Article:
I believe the above map is a good example of the confusion that existed in Japan in the 1800s in regard to the locations of the islands of Takeshima (竹島) and Matsushima (松島). The Japanese had traditionally used the name "Takeshima" to refer to the Korean island of Ulleungdo and the name "Matsushima" to refer to Liancourt Rocks, but by sometime in the 1800s, Matsushima was also being used to refer to Ulleungdo. In 1882, for example, a Japanese marker dated 1869 was found on Ulleungdo that proclaimed the island to be the Japanese island of Matsushima.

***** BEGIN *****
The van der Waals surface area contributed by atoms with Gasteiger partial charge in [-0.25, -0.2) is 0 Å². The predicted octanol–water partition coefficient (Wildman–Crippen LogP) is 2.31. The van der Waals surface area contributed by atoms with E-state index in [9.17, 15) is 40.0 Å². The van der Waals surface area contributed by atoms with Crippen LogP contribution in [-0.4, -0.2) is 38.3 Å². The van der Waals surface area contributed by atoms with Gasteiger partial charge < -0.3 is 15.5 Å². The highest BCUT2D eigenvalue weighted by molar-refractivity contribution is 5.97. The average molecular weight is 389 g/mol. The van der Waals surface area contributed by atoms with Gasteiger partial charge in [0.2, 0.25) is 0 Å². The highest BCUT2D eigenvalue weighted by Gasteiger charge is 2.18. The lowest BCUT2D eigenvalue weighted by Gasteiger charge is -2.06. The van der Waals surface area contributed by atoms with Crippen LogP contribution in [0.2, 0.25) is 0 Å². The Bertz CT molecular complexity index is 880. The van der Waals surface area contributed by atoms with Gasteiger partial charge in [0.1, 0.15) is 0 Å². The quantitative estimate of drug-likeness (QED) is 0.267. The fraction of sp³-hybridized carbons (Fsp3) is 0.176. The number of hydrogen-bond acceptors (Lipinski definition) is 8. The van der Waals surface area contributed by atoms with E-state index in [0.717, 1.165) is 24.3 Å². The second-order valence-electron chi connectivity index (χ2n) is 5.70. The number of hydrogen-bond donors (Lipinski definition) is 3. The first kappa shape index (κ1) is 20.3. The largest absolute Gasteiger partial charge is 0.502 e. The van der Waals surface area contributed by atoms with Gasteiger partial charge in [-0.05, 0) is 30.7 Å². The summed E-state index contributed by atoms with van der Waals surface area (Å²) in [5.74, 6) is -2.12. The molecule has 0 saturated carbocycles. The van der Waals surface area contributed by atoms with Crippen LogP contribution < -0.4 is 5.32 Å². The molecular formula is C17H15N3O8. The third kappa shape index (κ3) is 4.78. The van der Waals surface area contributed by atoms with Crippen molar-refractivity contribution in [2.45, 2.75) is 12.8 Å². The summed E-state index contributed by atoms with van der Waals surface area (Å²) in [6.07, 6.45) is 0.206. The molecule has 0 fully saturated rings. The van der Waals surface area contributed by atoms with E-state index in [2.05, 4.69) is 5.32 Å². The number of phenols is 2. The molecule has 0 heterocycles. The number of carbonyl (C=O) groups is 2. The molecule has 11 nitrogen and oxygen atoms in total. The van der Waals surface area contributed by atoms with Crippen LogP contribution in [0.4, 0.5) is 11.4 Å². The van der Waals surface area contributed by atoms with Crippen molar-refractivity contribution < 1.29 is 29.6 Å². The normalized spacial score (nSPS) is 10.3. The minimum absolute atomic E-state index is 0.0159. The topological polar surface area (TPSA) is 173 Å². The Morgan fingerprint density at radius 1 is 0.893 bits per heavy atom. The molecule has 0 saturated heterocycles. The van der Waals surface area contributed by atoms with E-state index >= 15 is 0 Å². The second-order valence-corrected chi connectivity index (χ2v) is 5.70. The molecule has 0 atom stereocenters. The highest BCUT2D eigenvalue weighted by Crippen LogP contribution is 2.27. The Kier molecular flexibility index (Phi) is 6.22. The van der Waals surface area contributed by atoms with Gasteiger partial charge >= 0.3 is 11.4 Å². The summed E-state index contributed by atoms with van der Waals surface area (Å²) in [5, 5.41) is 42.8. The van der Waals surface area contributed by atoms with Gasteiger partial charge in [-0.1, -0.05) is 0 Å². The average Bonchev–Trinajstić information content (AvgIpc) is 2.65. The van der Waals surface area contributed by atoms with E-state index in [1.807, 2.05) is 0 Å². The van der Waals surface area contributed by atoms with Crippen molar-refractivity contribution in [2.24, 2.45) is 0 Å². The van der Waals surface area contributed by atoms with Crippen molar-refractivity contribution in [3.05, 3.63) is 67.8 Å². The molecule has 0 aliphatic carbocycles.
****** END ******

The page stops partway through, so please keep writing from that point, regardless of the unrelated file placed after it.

A variety of factors most likely caused the name confusion mentioned above, but inaccurate Western maps and a Japanese travel ban to Ulleungdo (Takeshima) were probably the main causes. However, another factor contributing to the confusion may have been that some Koreans, at least, also referred to Ulleungdo as Matsushima (松島), which is pronounced as "Songdo" in Korean. Here is an excerpt from a 1793 Korean document:
臣按本曹謄錄蔚陵外島其名松島卽古于山國也The Japanese mapmaker seemed to have known that Takeshima was farther from Japan than Matsushima, but the fact that the two islands were drawn with similar shapes suggests there was still name confusion.
The attendant said that according to the Yejo record, "Songdo" was another
name for Ulleungdo and its surrounding islands, which was the old kingdom of